After Zuccotti: the way forward for Occupy Wall Street

In a surprise raid in the wee hours of Wednesday morning, the New York City Police Department sent Occupy Wall Street protesters fleeing from Zuccotti Park amidst a chaotic downpour of tear gas, pepper spray and sound cannons. Beyond the legal questions raised by what appears to be excessive use of force, the raid represents a defining moment for Occupy Wall Street. Stripped of the physical space that has defined it since its inception two months ago, Occupy must now reinvent itself. To maximize its impact moving forward, the Occupy movement must re-shape itself in the image of successful political movements of the past. This means adopting the dual strategy of populist mobilization and electoral politics used by movements for workers’, women’s and African-American civil rights.

Let’s start with popular mobilization. American popular culture suffers from what we might call “He Did It” syndrome. Want to understand the New Deal? Roosevelt did it. The civil rights movement? Martin Luther King, Jr. did it. The end of slavery? Abraham Lincoln did it. While we all love national heroes, the hard fact is that the success or failure of progressive political movements are invariably linked to their ability to mobilize significant portions of the general public. The New Deal was fueled by the strikes, sit-ins and national marches for public relief of 1933-1937. Franklin Roosevelt believed he had to respond immediately to the aspirations of the suffering public, or risk the delegitimization of capitalist democracy itself. Likewise, the civil rights movement rested on decades-long efforts of mobilization that stretched from organization of black sharecroppers in the 1930s to the courageous acts of Freedom Riders in the 1960s.

Occupy Wall Street’s success in achieving the much needed reform it advocates — most importantly, instituting a system of public campaign financing to eliminate the corrosive influence of money in politics— will rest on its ability for similar mobilization. In its first weeks, the Occupy movement coordinated a number of large-scale demonstrations. On October 5, unions and students joined a demonstration of 15,000-strong. Ten days later, another 20,000 took to the streets of New York. These demonstrations are important because they allow supporters averse to camping out to participate in the movement. After all, there’s a reason I’m writing this from my dorm room as opposed to a tent in Zuccotti: plenty of people sympathetic to the movement prefer to express their support in ways that do not involve sleeping on pavement. By lowering the access barrier to participation, large-scale demonstrations increase the movement’s base of popular support.

Unfortunately, in the past month, Occupy has de-emphasized large-scale events. The logistical requirements of mass coordination seem to offend the movement’s distaste for hierarchy. This is the wrong strategy. General Assemblies are useful for sharing ideas, but ineffective for coordinating strategic action. With the forced clearing from Zuccotti Park, the Occupy movement should seize the opportunity to return to less frequent, larger demonstrations that include a greater portion of the general public. These events should include continued marches on Washington and Wall Street.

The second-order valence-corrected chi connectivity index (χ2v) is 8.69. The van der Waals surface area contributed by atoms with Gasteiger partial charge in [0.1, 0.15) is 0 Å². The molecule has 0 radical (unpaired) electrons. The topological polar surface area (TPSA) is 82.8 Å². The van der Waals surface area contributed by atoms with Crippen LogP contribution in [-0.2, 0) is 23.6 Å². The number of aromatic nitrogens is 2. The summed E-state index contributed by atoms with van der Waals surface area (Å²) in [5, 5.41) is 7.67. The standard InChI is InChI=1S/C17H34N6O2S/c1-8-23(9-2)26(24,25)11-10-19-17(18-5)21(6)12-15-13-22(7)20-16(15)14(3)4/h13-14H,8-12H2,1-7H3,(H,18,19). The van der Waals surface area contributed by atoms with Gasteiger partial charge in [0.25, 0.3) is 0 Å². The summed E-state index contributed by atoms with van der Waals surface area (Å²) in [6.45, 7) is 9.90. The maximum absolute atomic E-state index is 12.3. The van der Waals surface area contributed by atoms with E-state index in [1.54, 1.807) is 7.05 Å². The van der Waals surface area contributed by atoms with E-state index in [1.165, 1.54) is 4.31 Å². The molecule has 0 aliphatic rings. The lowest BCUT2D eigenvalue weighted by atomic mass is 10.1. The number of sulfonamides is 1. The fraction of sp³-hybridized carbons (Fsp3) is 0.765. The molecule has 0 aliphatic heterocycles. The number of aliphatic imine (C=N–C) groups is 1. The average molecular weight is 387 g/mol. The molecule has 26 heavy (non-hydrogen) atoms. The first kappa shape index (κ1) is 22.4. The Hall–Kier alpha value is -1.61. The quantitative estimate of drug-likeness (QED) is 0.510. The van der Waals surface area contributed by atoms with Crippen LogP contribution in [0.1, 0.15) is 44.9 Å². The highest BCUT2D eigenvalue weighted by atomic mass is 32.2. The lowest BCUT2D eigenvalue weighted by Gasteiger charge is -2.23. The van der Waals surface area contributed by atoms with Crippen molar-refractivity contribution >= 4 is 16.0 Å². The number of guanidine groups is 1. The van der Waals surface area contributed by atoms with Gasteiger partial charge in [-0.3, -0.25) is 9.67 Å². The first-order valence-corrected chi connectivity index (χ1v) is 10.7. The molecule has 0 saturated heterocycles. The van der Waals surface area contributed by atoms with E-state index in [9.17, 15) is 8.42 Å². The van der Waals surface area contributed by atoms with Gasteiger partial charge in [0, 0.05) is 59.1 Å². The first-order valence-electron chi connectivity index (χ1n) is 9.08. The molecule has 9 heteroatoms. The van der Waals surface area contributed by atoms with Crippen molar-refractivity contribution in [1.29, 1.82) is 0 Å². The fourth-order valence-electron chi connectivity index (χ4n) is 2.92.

While necessary, public mobilization alone is insufficient: Occupy Wall Street must combine public demonstration with electoral politics. It is understandable that participating in an electoral system so skewed toward the wealthy is anathema to Occupy participants. Nonetheless, the inescapable fact is that successful movements combine “outside” pressure tactics with an “inside” strategy. The New Deal again offers the model: organized labor supported Roosevelt’s election and played a prominent role in his Administration, but also never ceased to exert public pressure on the Administration. Similarly, the civil rights movement only actualized once grass-roots activists formed coalitions with politicians who shared their agenda. The Kennedy Administration, for example, was heavily involved in organizing the 1963 March on Washington, which, it believed — rightfully so — would create pressure for the then-pending Voting Rights Act.

Occupy Wall Street is right that the influence of money skews the electoral process toward the large corporations and wealthy individuals who fund political campaigns. But refusing to participate in the electoral process merely exacerbates the problem. Rather, Occupy Wall Street must join with other progressive forces — organized labor, environmentalists and students — to coordinate electoral campaigns with mass public actions. This is the only way to ensure that elected officials are more responsive to the needs of the general public.

Occupy Wall Street has captured the public imagination by calling government to task for the inexcusable gap in its responsiveness to the needs of the financial sector, as compared to its responsiveness to the needs of millions of Americans suffering from a recession they did not cause. Now, stripped of the symbol that has hitherto defined it, Occupy Wall Street must reinvent itself in the image of successful progressive movements of the past. The path forward — popular mobilization combined with electoral participation — will surely be arduous. Yet the concentration of political and economic power that defines our time will not be eviscerated by its own accord. If we believe in democracy, we must be willing to exert the energy required to restore balanced politics. Now, in the midst of recession, when the effects of these inequalities are most dramatized, is the time to begin.

Sam is a junior. He can be reached at ssussma1@swarthmore.edu.

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